"To my mother-in-law: I was wrong": daughter-in-law dedicates a letter to her mother-in-law after her death - WTVideo.com
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"To my mother-in-law: I was wrong":…
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"To my mother-in-law: I was wrong": daughter-in-law dedicates a letter to her mother-in-law after her death

By Cylia Queen
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It's no secret that mothers-in-law get a bad wrap for the way they treat their children's spouses, wives especially. Even so, they are an integral part of their grandchildren's lives, which is one reason why, perhaps, most spouses are able to put up with their mothers-in-law. Some, however, can't and their hatred for them slowly turns into resentment. Once they realize just how important their mothers-in-law were important to their families, it's usually too late. This was Tina Plantamura's case. 

Tina is an american writer and journalist, and a pretty successful one at that. After her mother-in-law passed away, she wrote and published a letter dedicated to her on the Huffington Post. She always resented her mother-in-law for the way she tried to raise and spoil her grandchildren. Now that she's no longer in their lives, she sees just how important her role as "grandmother" was to her children. 

In her letter, Tina wrote, "How I struggled to show you respect and appreciation while trying to make sure you didn't spoil my children. I thought you would turn them into "selfish brats" by giving them everything they wanted. I thought they might never learn to wait, to take turns, to share, because you granted their wishes as soon as they opened their mouths and pointed. I resented you for buying the best and most expensive gifts on their birthdays and on Christmas. How could I possibly compete with you? How do you think it feels to know that the very best presents, the ones they'll be the most excited and aglow about, are not from their parents?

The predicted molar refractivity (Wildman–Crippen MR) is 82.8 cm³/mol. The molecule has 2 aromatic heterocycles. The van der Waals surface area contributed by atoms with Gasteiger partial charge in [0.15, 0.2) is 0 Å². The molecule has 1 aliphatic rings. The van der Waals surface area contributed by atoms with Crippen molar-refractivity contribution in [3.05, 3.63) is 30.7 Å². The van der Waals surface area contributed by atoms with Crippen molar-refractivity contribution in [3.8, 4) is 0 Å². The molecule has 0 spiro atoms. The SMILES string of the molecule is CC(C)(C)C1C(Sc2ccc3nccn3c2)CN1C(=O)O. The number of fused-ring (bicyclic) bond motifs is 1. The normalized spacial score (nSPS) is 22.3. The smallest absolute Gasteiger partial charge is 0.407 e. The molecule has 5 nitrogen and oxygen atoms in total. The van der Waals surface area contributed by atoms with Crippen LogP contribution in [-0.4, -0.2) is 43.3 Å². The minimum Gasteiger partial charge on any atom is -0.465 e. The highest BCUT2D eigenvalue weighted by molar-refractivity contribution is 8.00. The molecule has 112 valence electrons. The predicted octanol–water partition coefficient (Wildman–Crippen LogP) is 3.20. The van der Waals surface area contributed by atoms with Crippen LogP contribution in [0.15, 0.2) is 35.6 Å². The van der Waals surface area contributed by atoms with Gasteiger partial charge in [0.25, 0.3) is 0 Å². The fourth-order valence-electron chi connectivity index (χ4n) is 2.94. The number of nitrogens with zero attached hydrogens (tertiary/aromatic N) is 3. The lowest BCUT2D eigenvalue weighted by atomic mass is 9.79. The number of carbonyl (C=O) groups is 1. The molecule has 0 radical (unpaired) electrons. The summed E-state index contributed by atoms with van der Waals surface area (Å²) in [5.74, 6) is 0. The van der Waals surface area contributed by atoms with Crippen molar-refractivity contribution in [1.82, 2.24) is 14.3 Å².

I spent a lot of time wondering why you did all these things and how I could get you to ease up. I know grandmothers are supposed to "spoil the kids," then send them home, but you were … ridiculous. Until you were gone. During those years when I wished you'd stop spoiling them, I never thought about how much you loved them. So much that you showed it in every way possible. Your cooking. The gifts. The candy and sweets. Your presence. 

It's pointless to dwell on regrets, but I often think about how I had it all wrong. I was so wrong in how I perceived your generosity. My kids, now in their teens, miss you dearly. And they don't miss your gifts or your money. They miss you.

The more I long for you to come back, the more I realize that in a way, you never left.

And I will wish a million times that you could do it all again."

 

 

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